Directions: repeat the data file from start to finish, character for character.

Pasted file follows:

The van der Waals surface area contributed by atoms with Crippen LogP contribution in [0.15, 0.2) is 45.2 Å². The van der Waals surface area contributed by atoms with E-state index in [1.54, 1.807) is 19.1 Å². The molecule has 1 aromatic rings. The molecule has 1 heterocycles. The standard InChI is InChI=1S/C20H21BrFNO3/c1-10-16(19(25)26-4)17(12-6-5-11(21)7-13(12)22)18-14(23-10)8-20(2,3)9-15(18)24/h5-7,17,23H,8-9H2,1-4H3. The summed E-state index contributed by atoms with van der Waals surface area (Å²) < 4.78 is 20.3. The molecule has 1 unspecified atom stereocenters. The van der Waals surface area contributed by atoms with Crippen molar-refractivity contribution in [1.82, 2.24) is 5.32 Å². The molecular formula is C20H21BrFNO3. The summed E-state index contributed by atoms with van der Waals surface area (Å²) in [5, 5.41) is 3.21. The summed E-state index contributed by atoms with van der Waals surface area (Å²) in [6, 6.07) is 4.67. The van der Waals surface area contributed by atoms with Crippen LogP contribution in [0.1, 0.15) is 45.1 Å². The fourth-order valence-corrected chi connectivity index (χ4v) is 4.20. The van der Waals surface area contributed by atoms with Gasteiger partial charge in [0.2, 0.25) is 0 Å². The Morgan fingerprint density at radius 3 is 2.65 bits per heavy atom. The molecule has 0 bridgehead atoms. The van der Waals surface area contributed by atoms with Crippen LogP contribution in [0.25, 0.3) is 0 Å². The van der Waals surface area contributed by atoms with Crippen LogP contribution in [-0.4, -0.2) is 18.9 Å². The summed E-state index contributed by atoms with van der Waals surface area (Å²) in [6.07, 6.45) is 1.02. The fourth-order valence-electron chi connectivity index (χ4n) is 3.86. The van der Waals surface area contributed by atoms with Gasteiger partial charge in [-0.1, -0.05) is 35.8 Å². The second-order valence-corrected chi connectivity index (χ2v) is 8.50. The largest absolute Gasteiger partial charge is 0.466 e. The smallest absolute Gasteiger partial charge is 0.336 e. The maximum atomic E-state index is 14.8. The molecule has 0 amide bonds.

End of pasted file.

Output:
The van der Waals surface area contributed by atoms with Crippen LogP contribution in [0.15, 0.2) is 45.2 Å². The van der Waals surface area contributed by atoms with E-state index in [1.54, 1.807) is 19.1 Å². The molecule has 1 aromatic rings. The molecule has 1 heterocycles. The standard InChI is InChI=1S/C20H21BrFNO3/c1-10-16(19(25)26-4)17(12-6-5-11(21)7-13(12)22)18-14(23-10)8-20(2,3)9-15(18)24/h5-7,17,23H,8-9H2,1-4H3. The summed E-state index contributed by atoms with van der Waals surface area (Å²) < 4.78 is 20.3. The molecule has 1 unspecified atom stereocenters. The van der Waals surface area contributed by atoms with Crippen molar-refractivity contribution in [1.82, 2.24) is 5.32 Å². The molecular formula is C20H21BrFNO3. The summed E-state index contributed by atoms with van der Waals surface area (Å²) in [5, 5.41) is 3.21. The summed E-state index contributed by atoms with van der Waals surface area (Å²) in [6, 6.07) is 4.67. The van der Waals surface area contributed by atoms with Crippen LogP contribution in [0.1, 0.15) is 45.1 Å². The fourth-order valence-corrected chi connectivity index (χ4v) is 4.20. The van der Waals surface area contributed by atoms with Gasteiger partial charge in [0.2, 0.25) is 0 Å². The Morgan fingerprint density at radius 3 is 2.65 bits per heavy atom. The molecule has 0 bridgehead atoms. The van der Waals surface area contributed by atoms with Crippen LogP contribution in [0.25, 0.3) is 0 Å². The van der Waals surface area contributed by atoms with Crippen LogP contribution in [-0.4, -0.2) is 18.9 Å². The summed E-state index contributed by atoms with van der Waals surface area (Å²) in [6.07, 6.45) is 1.02. The fourth-order valence-electron chi connectivity index (χ4n) is 3.86. The van der Waals surface area contributed by atoms with Gasteiger partial charge in [-0.1, -0.05) is 35.8 Å². The second-order valence-corrected chi connectivity index (χ2v) is 8.50. The largest absolute Gasteiger partial charge is 0.466 e. The smallest absolute Gasteiger partial charge is 0.336 e. The maximum atomic E-state index is 14.8. The molecule has 0 amide bonds.